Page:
The Last Star by Rick Yancey
My rating: 4 of 5 stars
I went into this book with very low expectations because of my considerable disappointment in The Infinite Sea. After reading this book, I've concluded that this series would have been better off as a duology. The trilogy we got is two reasonably good books (hyped way too much, I think, but not bad at all) sandwiching a choppy, unfocused mess in the middle.
The good thing about The Last Star is that it's something of a return to form, focusing again on the war against the Silencers and the rising 5th Wave of brainwashed human soldiers. It's been a while since I read the second book (I don't think I've picked up The Infinite Sea once since I read it 18 months ago or so), but as I remember it, one of my biggest issues with that book was its long stretches told in different POVs from Cassie's, and the POV switches weren't indicated in any way. (Or maybe I'm confusing this with the fourth Virals book, which I read around the same time, and which I distinctly remember having a few distracting POV switches without any kind of tag to indicate them.) Here, however, not only do the POV switches happen more often (which helps keep the story moving that much faster, and more linearly - something I didn't like about The Infinite Sea being its irritatingly poor pacing), but they're also very clearly indicated when they happen, which helps matters considerably.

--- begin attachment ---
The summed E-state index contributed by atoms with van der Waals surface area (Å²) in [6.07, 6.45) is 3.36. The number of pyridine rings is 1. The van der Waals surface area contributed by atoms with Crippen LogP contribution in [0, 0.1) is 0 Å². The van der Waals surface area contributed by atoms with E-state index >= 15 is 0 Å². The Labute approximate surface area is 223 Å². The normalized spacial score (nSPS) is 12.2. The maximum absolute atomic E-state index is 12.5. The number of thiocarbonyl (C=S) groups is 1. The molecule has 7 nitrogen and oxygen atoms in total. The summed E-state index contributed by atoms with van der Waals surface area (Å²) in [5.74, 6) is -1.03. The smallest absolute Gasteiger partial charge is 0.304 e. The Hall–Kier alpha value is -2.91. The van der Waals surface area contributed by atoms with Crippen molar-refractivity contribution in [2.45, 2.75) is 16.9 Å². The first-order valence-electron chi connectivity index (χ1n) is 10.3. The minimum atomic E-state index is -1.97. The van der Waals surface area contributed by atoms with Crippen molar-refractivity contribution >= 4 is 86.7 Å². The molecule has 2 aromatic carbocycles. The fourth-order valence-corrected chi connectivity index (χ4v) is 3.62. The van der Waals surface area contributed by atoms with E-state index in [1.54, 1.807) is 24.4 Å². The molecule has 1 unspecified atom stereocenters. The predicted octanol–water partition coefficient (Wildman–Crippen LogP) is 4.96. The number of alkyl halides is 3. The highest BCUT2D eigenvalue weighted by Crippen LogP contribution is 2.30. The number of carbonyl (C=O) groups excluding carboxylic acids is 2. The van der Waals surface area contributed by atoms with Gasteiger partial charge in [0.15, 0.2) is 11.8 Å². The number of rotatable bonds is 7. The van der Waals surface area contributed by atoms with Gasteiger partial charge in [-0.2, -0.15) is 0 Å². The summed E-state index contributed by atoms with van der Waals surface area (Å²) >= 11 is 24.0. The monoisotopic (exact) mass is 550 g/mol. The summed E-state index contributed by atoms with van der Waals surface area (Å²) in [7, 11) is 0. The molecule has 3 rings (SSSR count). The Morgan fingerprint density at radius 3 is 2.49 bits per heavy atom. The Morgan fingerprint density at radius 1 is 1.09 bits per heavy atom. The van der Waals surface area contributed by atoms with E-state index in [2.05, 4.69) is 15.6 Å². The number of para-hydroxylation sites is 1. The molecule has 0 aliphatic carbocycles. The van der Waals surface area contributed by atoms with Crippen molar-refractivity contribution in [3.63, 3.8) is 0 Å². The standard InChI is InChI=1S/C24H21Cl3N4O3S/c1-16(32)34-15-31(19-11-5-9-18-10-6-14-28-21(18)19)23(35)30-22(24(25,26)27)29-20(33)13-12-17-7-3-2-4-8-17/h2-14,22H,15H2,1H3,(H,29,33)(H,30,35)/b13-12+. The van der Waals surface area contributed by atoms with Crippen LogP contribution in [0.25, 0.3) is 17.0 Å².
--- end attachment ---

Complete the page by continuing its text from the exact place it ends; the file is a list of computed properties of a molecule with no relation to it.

On the storytelling front, the book isn't without its flaws. For instance, the whole Cassie/Evan romance thing. I've never much liked Evan - I thought he was too much of a typical pretty-boy bad-boy, although at least he has a more legitimate reason to feel as tortured as he does. Again, though, what the book lacks in romance (sometimes I think I'm the only one wishing Cassie and Ben could be a canon pairing - it's like Clary and Simon all over again), it makes up for in action. Particularly in, for instance, its opening scene, where a priest (Catholic, unless I miss my guess) presides over what looks like an ordinary Mass, only to turn it into a bloody-murder Silencer-worshiping ceremony instead. I'm still not sure if that was Yancey's way of suggesting that men of God are more gullible and, therefore, more easily swayed by the Silencers (which is probably just my strong aversion to religion rearing its ugly head.)
In the end, this book rescued the series for me, and now I'm actually looking forward a bit more to seeing the 5th Wave movie (for which I'm still on a waiting list at the library.) Although I can imagine a lot of fans wouldn't like it, particularly with its ending aping one of the more controversial YA series finales of recent years (I won't say which one - that alone would be a massive spoiler), I, as one of the few who enjoyed that controversial book anyway, found this book's conclusion satisfying all the same.
Ave atque vale, 5th Wave trilogy.
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